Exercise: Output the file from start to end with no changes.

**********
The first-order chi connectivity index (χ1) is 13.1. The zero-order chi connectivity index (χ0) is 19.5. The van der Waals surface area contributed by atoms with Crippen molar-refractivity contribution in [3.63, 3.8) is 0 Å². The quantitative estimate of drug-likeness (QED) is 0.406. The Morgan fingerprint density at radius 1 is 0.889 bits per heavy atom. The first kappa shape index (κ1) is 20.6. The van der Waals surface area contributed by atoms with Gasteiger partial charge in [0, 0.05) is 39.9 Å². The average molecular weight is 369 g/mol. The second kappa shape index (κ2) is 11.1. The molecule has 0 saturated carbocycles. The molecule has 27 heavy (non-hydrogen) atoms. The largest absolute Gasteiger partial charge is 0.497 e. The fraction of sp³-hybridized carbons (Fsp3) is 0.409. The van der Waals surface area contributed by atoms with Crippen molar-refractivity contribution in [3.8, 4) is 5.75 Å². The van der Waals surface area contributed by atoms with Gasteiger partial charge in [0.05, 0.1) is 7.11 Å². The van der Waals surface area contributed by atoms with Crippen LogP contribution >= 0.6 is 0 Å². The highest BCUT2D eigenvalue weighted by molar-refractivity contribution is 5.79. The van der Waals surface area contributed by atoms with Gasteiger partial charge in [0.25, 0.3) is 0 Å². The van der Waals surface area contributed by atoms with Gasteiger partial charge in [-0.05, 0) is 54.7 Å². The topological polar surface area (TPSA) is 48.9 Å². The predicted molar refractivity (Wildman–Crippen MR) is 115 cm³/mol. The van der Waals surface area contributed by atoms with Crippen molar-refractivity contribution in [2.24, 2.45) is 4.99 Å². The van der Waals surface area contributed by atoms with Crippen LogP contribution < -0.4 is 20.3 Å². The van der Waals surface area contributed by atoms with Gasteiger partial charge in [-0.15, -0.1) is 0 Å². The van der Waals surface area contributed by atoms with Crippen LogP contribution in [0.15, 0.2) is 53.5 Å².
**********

The first-order chi connectivity index (χ1) is 13.1. The zero-order chi connectivity index (χ0) is 19.5. The van der Waals surface area contributed by atoms with Crippen molar-refractivity contribution in [3.63, 3.8) is 0 Å². The quantitative estimate of drug-likeness (QED) is 0.406. The Morgan fingerprint density at radius 1 is 0.889 bits per heavy atom. The first kappa shape index (κ1) is 20.6. The van der Waals surface area contributed by atoms with Gasteiger partial charge in [0, 0.05) is 39.9 Å². The average molecular weight is 369 g/mol. The second kappa shape index (κ2) is 11.1. The molecule has 0 saturated carbocycles. The molecule has 27 heavy (non-hydrogen) atoms. The largest absolute Gasteiger partial charge is 0.497 e. The fraction of sp³-hybridized carbons (Fsp3) is 0.409. The van der Waals surface area contributed by atoms with Crippen molar-refractivity contribution in [3.8, 4) is 5.75 Å². The van der Waals surface area contributed by atoms with Gasteiger partial charge in [0.05, 0.1) is 7.11 Å². The van der Waals surface area contributed by atoms with Crippen LogP contribution >= 0.6 is 0 Å². The highest BCUT2D eigenvalue weighted by molar-refractivity contribution is 5.79. The van der Waals surface area contributed by atoms with Gasteiger partial charge in [0.25, 0.3) is 0 Å². The van der Waals surface area contributed by atoms with Gasteiger partial charge in [-0.05, 0) is 54.7 Å². The topological polar surface area (TPSA) is 48.9 Å². The predicted molar refractivity (Wildman–Crippen MR) is 115 cm³/mol. The van der Waals surface area contributed by atoms with Crippen molar-refractivity contribution in [2.24, 2.45) is 4.99 Å². The van der Waals surface area contributed by atoms with Crippen LogP contribution < -0.4 is 20.3 Å². The van der Waals surface area contributed by atoms with Gasteiger partial charge in [-0.15, -0.1) is 0 Å². The van der Waals surface area contributed by atoms with Crippen LogP contribution in [0.15, 0.2) is 53.5 Å².